A view of the Outer Richmond District from Grandview Park in the Sunset District on Friday, March 15, 2019. (Kevin N. Hume/S.F. Examiner)

Cities are failing to protect their urban canopies

Earlier this month, general contractor Webcor Builders was brought before the San Francisco Board of Appeals for illegally removing two sidewalk Sycamore trees.

Earlier this month, general contractor Webcor Builders was brought before the San Francisco Board of Appeals for illegally removing two sidewalk sycamore trees at 2465 Van Ness Ave. The company applied for a permit alleging the trees presented an unforeseen safety hazard to the condominium project. The request received push back. The site is huge and the developer originally promised to save the trees.

San Francisco suspended the company’s removal permit to give the Board of Appeals time to review the request. But Webcor chopped down the trees anyway. In response, it received a $10,000 fine and condemnation by the Board of Appeals.

“The fine is light change on a big deal like this,” Rick Swig, vice-president of the Board of Appeals, said during the hearing. “You guys know the rules. This reeks of let’s tear it down, pray forgiveness, pay the $10,000 and move on.”

The exchange provides a snapshot of the dangers facing urban canopies across the country. Despite the value trees offer, cities and communities are failing to protect them. A 2018 study found that urban and suburban tree cover in the United States is declining at a rate of approximately 36 million trees per year.

San Francisco’s canopy is one of the smallest of any major city in the United States. While The City’s Urban Forest Plan recommends the addition of 50,000 trees by 2034, San Francisco is not currently on track to meet this goal. In fiscal years 2017-2018, the number of trees planted in The City exceeded the number removed only by one.

San Francisco Public Works spokesperson Rachel Gordon explained that The City may not see as much loss in the future. The recent voter-approved initiative StreetTreeSF has allowed Public Works to assess the urban canopy and remove trees that are diseased, dying or pose a hazard. Once this necessary maintenance occurs, removal will hopefully slow down.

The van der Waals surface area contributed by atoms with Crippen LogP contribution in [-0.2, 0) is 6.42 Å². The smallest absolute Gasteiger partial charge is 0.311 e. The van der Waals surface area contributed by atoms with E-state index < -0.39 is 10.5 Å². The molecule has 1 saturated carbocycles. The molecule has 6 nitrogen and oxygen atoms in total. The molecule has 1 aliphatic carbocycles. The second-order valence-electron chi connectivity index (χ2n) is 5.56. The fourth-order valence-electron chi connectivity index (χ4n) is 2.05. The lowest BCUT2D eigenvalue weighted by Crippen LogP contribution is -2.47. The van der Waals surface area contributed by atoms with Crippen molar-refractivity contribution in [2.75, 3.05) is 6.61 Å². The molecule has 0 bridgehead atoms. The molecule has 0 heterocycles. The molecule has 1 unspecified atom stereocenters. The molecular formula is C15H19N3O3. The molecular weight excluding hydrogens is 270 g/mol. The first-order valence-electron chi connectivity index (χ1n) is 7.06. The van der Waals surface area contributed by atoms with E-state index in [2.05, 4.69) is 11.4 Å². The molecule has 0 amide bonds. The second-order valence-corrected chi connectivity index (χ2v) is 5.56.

“We now have a very robust maintenance plan that’s moving forward successfully,” she told me. “There have been a lot of trees that were neglected for decades.”

But StreetTreeSF does not provide funding to plant and water new trees. The City relies on other sources, such as developer fees, adopt-a-tree programs and general fund money, to increase the canopy. Although officials are exploring additional options for the future, the lack of dedicated funding may complicate The City’s goals to grow our forest.

This is a shame, because trees provide enormous infrastructure benefits. Cities are often warmer than their rural surroundings because buildings, streets and concrete sidewalks absorb heat. Trees can provide relief from these “urban heat islands.” They can also filter away pollution and suck up rainwater, giving our sewer system a break.

The urban canopy provides immense health benefits as well. Sidewalk trees can help reduce blood pressure, heart rate and feelings of stress, as well as increase mental engagement, attentiveness and overall happiness. A study based in Portland, Oregon found that a 10 percent increase in tree-canopy cover within 50 meters of a home reduced poor birth outcomes in pregnant woman.

“These benefits demonstrate that trees are an infrastructure and health resource to San Francisco,” Joshua Klipp, an attorney and urban forest activist, told me. “They are also critical in the battle against climate change.”

Klipp is hoping Supervisor Rafael Mandelman’s pending legislation to declare a “climate emergency” in San Francisco may direct necessary attention and funding to protecting street trees. Klipp has also proposed extracting the existing Bureau of Urban Forestry from Public Works and creating a Department of Urban Forestry. The plan, which would need Board of Supervisors support, would provide better coordination between City agencies, as well as more oversight.

There is still time for San Francisco to meet its goal of expanding our urban forest by 2034. But changes are necessary. Companies shouldn’t receive a slap on the wrist for illegally removing necessary infrastructure. Agencies should receive dedicated funding to both maintain and grow our urban canopy. We need to value our natural resources, which give us so much.

A question from a reader

Are photographs recyclable? – Terri & Bob Ryan

Probably not. Photographs developed from light-sensitive film require the use of chemicals. These chemicals may remain on the photographic paper, posing a challenge to recyclers. Even digital photographs printed at home may be printed on hard-to-recycle paper.

If your photograph rips cleanly like a magazine would, then you can place it in the blue bin. But if it is hard-to-tear or tears in layers, then it belongs in the black bin.

You’ve got questions. I’ve got answers. Email me at bluegreenorblack@gmail.com

Robyn Purchia is an environmental attorney, environmental blogger and environmental activist who hikes, gardens and tree hugs in her spare time. She is a guest opinion columnist and her point of view is not necessarily that of The Examiner. Check her out at robynpurchia.com

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